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Artisan Spotlight: Amanda T.


Amanda Topich doesn’t just shoot photographs. She captures memories.


And as regular customers at the Blue Umbrella know, those memories make for nice keepsakes to hang on a wall, frame atop a desk or wrap up as a gift.


Amanda is autistic, and so her work reflects her unique perspective as she photographs subjects like bridges, boats and new places she visits.


“My biggest strength is my imagination,” Amanda says. “I have a knack of seeing things differently than most people, which makes me a good photographer.”


Amanda has been shooting photos for more than 5 years. Her first real introduction to the skill came through a class at Arkansas State University in Beebe. She found she had a talent for it and it was fun to do, and then she just “never stopped.”


She has no plans to slow down going forward, either. Amanda notes that her photography and her artwork -- she also paints and draws -- give her a sense of “purpose in life.” And the money she makes selling her photos at the Blue Umbrella support one of two things: supplies for new artwork or trips where she can find new subjects to feature in her pieces.


Amanda has achieved this despite some hurdles.


“Being autistic comes with a lot of challenges, from being incredibly shy to getting overwhelmed easily,” she says. “I’ve learned that there’s always a way to deal with any challenge that comes up. What’s been most important to me is having a great support system to assist me in overcoming these challenges.”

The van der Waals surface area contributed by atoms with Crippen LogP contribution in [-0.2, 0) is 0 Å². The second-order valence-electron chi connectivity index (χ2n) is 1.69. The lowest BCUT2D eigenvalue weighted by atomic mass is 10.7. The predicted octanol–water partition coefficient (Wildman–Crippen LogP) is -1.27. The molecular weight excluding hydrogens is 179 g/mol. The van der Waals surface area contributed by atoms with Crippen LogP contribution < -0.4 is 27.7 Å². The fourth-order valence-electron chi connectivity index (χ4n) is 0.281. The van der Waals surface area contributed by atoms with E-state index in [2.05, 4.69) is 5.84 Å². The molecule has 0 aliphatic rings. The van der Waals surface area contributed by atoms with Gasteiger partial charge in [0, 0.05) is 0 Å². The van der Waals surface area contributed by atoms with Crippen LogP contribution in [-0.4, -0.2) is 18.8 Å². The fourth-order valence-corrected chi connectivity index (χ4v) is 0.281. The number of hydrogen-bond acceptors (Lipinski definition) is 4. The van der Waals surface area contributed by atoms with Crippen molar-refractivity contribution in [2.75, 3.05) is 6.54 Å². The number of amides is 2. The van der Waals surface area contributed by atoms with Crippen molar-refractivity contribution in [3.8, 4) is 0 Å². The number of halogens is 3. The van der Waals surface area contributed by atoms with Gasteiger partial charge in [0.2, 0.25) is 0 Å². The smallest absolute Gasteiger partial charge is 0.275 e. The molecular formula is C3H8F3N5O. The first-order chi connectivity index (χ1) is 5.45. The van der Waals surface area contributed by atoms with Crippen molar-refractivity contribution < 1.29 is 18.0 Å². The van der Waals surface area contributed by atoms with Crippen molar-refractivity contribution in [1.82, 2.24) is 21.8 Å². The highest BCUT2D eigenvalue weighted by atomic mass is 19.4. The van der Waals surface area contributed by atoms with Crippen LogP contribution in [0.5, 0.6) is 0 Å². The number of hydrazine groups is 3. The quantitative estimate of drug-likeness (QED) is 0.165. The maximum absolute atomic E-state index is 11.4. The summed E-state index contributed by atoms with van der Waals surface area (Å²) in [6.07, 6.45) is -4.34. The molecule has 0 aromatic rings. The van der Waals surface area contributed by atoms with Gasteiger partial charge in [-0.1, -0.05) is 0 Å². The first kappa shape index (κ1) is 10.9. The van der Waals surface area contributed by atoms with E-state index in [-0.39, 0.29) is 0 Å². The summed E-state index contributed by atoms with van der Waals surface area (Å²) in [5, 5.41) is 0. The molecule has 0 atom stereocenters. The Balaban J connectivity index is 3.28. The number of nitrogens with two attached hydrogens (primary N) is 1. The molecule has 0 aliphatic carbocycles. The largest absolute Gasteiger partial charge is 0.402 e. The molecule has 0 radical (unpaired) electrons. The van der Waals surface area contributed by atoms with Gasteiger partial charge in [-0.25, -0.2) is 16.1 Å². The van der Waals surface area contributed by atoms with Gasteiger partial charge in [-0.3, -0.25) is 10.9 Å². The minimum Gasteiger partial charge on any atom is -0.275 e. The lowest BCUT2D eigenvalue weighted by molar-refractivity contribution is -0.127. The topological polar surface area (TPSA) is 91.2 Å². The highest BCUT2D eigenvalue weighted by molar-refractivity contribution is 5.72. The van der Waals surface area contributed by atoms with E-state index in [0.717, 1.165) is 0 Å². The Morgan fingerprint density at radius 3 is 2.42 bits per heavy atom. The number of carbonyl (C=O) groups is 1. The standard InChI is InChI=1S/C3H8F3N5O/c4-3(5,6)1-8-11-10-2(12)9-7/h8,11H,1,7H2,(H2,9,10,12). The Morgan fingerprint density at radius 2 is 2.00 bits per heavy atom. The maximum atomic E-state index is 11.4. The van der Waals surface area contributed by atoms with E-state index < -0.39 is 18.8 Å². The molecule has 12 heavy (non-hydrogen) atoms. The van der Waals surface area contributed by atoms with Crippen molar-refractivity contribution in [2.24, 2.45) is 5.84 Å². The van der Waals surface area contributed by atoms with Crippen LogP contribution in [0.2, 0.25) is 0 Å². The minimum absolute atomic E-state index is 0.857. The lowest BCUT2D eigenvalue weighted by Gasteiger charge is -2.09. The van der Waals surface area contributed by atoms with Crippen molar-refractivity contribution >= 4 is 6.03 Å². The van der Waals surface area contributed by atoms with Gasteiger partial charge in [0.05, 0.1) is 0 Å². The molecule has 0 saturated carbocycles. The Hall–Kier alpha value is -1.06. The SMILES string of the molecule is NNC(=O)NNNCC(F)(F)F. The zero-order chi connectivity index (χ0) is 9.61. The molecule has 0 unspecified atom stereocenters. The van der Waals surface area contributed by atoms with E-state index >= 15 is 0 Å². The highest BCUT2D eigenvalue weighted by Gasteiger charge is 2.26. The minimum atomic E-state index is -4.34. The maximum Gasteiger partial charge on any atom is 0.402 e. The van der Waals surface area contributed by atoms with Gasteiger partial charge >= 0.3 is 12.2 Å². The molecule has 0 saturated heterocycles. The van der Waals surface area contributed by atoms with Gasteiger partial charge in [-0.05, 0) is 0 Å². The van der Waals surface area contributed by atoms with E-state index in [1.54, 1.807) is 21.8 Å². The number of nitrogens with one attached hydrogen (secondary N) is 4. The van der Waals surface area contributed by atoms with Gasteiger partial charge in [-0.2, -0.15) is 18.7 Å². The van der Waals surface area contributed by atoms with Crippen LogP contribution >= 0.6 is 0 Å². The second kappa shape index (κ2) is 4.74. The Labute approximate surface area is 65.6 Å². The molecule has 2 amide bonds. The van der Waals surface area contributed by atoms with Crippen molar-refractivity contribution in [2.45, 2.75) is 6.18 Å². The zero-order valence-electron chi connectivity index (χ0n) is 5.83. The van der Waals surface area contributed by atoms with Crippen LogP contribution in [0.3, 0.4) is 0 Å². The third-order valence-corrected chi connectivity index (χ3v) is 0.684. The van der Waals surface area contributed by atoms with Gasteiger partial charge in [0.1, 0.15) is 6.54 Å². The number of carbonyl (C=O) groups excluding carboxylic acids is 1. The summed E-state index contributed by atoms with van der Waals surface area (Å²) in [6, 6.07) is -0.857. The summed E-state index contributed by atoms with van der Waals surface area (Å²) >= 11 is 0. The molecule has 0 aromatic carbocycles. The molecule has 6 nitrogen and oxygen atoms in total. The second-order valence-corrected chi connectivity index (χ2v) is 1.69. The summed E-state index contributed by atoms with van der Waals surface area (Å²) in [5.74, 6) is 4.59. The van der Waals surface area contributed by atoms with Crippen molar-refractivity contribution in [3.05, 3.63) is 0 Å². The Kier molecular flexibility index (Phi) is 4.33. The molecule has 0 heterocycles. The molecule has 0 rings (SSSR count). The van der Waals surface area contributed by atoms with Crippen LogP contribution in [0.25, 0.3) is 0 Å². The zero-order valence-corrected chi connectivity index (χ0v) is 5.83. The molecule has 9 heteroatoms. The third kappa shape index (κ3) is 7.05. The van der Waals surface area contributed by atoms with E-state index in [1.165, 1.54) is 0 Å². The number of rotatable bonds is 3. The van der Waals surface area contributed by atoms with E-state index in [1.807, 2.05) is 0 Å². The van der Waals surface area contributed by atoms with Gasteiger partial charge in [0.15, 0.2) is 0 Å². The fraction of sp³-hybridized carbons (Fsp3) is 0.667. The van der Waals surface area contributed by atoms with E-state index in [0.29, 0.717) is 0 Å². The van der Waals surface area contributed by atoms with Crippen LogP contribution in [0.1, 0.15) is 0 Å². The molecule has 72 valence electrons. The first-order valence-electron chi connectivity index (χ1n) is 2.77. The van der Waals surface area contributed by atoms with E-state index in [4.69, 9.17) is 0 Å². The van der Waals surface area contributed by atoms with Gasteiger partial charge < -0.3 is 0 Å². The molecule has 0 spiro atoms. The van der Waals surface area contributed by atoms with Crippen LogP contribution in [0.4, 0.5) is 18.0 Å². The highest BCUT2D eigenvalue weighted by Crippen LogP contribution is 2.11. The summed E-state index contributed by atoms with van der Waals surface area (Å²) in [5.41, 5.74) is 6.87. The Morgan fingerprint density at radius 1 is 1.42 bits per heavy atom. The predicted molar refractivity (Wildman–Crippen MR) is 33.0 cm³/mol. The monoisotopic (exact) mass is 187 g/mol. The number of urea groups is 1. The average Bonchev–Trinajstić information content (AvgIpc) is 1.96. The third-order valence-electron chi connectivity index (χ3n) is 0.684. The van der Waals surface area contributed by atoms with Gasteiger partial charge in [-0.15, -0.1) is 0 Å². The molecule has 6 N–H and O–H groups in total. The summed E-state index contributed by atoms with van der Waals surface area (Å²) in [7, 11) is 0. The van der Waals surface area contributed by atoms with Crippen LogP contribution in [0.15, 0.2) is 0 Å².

You can find several of Amanda’s photos for sale at the Blue Umbrella now, and she plans to add more to the shelves in the future. But one day, Amanda hopes to have her own business that showcases not just her art, but works “from other people that may be disabled.”


Art and photography have had such a positive impact on her life, so Amanda wants to make sure others have the same opportunity and enjoy those same rewards.


And what message would she give would-be artists, especially those who might have doubts?


“I would tell them to be themselves,” she says, “and embrace your own personal creativity to find your happiness.”


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